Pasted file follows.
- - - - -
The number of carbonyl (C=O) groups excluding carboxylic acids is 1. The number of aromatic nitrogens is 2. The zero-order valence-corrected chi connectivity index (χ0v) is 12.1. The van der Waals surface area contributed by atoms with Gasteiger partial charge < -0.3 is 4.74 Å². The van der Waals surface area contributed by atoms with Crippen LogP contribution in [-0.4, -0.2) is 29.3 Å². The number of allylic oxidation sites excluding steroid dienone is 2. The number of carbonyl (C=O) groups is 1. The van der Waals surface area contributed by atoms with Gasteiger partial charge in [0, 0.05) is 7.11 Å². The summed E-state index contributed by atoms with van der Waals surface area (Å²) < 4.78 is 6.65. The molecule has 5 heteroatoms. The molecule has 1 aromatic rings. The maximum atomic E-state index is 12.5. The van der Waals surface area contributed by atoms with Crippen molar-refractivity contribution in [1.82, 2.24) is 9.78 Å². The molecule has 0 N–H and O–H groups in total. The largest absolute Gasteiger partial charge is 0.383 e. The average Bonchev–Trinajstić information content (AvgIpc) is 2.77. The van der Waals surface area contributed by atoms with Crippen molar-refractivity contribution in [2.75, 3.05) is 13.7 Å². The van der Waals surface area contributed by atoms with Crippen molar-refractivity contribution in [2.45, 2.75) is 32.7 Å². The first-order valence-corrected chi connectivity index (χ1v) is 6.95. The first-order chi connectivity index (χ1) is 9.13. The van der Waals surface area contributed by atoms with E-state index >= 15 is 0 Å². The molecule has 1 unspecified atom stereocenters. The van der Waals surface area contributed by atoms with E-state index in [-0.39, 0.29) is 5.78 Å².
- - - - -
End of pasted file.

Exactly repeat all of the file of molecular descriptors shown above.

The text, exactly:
The number of carbonyl (C=O) groups excluding carboxylic acids is 1. The number of aromatic nitrogens is 2. The zero-order valence-corrected chi connectivity index (χ0v) is 12.1. The van der Waals surface area contributed by atoms with Gasteiger partial charge < -0.3 is 4.74 Å². The van der Waals surface area contributed by atoms with Crippen LogP contribution in [-0.4, -0.2) is 29.3 Å². The number of allylic oxidation sites excluding steroid dienone is 2. The number of carbonyl (C=O) groups is 1. The van der Waals surface area contributed by atoms with Gasteiger partial charge in [0, 0.05) is 7.11 Å². The summed E-state index contributed by atoms with van der Waals surface area (Å²) < 4.78 is 6.65. The molecule has 5 heteroatoms. The molecule has 1 aromatic rings. The maximum atomic E-state index is 12.5. The van der Waals surface area contributed by atoms with Crippen molar-refractivity contribution in [1.82, 2.24) is 9.78 Å². The molecule has 0 N–H and O–H groups in total. The largest absolute Gasteiger partial charge is 0.383 e. The average Bonchev–Trinajstić information content (AvgIpc) is 2.77. The van der Waals surface area contributed by atoms with Crippen molar-refractivity contribution in [2.75, 3.05) is 13.7 Å². The van der Waals surface area contributed by atoms with Crippen molar-refractivity contribution in [2.45, 2.75) is 32.7 Å². The first-order valence-corrected chi connectivity index (χ1v) is 6.95. The first-order chi connectivity index (χ1) is 9.13. The van der Waals surface area contributed by atoms with E-state index >= 15 is 0 Å². The molecule has 1 unspecified atom stereocenters. The van der Waals surface area contributed by atoms with E-state index in [-0.39, 0.29) is 5.78 Å².